Magdalen bridge which would take a new road from the Plain over the river and through Merton Field and Christ Church Meadow. This would then link up with a square south of Christ Church and then leading onto the Railway Station and Botley Road. For Sharp there were two main benefits to this scheme, the easing of traffic through the High already mentioned and the clearing of the slum areas around the castle. Sharp also envisaged a new building programme, with schools, council buildings and housing centred around public squares where previously there were slums and narrow streets.

Plan from ‘Oxford Replanned’ showing the proposed new road linking the plain to the square by Christ Church

As can be imagined Sharp’s plans were met with some opposition, though many recognized the need to improve the traffic issues that were apparent even then. Sharp appeared at a number of meetings throughout 1948 as his book was published and an exhibition of the proposals was held in the City. Most memorable was the an Oxford Union debate on the 4th of March, which was disrupted by the letting off of smoke bombs, though this seems to have been a student prank than any protest as a motion to support the plan was carried 173 votes to 50.

The new proposed layout overprinted onto an Ordnance Survey 6″ map of the city. (R) C17:70 Oxford (246).  As can be seen in this map Sharp proposed major changes to the layout of the city to the north of the High Street as well as the south.

Sharp’s plans updated those of Lawrence Dale, who published a book in 1944 called ‘Towards a plan for Oxford City’. Like Sharp Dale wanted to move traffic away from the High Street, though Dale doesn’t seem to have any connection with the Council or planning in general. His book is a mixture of strange motives, his plans seem to have been born out of frustration at an attempt to fly a kite on Christ Church meadow in 1942 thwarted by a notice at the entrance banning beggars, those poorly dressed and those flying kites from entry, while amongst his more outlandish ideas is the moving of the University out of Oxford to the estate at Wytham, leaving the college buildings to tourists and soldiers on leave or wounded from fighting in the war. As can be seen from a plan made by Dale his road goes nearer the river than Sharp’s proposals.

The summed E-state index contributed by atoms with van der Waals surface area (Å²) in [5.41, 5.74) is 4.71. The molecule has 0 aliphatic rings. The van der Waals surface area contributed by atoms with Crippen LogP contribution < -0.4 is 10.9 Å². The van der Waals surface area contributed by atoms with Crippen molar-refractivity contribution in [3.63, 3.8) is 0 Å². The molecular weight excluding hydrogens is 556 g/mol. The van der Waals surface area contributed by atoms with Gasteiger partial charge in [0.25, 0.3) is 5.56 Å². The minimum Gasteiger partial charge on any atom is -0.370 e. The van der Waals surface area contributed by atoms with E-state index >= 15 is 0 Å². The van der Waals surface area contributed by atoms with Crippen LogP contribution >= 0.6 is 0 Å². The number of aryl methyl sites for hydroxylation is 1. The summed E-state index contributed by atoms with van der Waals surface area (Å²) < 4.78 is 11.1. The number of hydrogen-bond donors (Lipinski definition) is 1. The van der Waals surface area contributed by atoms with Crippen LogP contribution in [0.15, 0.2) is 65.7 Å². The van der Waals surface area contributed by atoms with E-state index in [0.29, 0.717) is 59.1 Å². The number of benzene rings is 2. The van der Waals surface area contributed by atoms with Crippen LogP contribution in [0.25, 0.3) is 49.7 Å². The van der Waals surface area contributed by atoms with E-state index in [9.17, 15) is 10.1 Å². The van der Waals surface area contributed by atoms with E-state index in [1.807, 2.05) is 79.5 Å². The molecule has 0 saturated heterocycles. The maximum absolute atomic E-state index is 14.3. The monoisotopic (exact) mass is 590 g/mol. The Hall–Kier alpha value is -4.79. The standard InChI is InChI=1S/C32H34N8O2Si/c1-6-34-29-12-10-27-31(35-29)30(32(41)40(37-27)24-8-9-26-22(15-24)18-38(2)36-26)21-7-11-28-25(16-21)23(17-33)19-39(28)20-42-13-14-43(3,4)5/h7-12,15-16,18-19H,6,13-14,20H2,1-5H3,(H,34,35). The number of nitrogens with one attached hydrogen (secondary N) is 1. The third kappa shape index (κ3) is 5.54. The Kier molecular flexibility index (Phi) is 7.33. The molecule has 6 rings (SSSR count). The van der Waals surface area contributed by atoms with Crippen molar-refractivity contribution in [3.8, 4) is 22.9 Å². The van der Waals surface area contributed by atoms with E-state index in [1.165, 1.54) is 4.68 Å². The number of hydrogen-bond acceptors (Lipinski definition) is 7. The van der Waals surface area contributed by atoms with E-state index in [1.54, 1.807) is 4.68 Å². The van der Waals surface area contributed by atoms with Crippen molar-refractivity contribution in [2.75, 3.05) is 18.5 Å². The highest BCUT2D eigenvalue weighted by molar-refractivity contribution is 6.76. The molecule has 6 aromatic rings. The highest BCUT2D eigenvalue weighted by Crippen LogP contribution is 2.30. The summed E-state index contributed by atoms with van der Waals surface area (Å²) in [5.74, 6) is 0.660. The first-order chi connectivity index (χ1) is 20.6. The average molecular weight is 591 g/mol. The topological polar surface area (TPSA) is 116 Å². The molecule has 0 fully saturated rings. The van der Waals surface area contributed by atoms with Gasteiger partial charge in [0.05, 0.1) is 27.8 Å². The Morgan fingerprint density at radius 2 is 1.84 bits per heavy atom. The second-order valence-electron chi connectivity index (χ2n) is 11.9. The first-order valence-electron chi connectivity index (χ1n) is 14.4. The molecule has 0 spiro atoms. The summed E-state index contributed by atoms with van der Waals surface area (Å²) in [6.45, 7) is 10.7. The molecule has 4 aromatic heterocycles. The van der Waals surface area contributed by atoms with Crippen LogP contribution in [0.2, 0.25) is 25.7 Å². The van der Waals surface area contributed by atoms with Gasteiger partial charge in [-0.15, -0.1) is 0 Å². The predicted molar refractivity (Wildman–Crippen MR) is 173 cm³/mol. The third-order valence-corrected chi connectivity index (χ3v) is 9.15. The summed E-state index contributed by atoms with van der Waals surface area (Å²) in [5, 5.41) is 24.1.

Lawrence Dale’s map from 1942 showing his proposed layout of a road over the meadows. (R) C17:70 Oxford (246)

The pictures shown throughout this blog are a mixture of maps and plans that were made for the production of a book written by Sharp in 1948 that sets out his proposals, ‘Oxford Replanned’. This book is a treasure trove of old photographs, plans and pictures and writings both of the city as it was immediately post-war and of how it could be if Sharp’s proposals were accepted. The maps and plans are in a number of different formats and media, and have recently undergone valuable conservation work, as some of the material, particularly the dyeline paper mapping and heavily painted plans, were not that stable.

The proposed square linking the new road from the Plain with the Railway Station, from ‘Oxford Replanned’.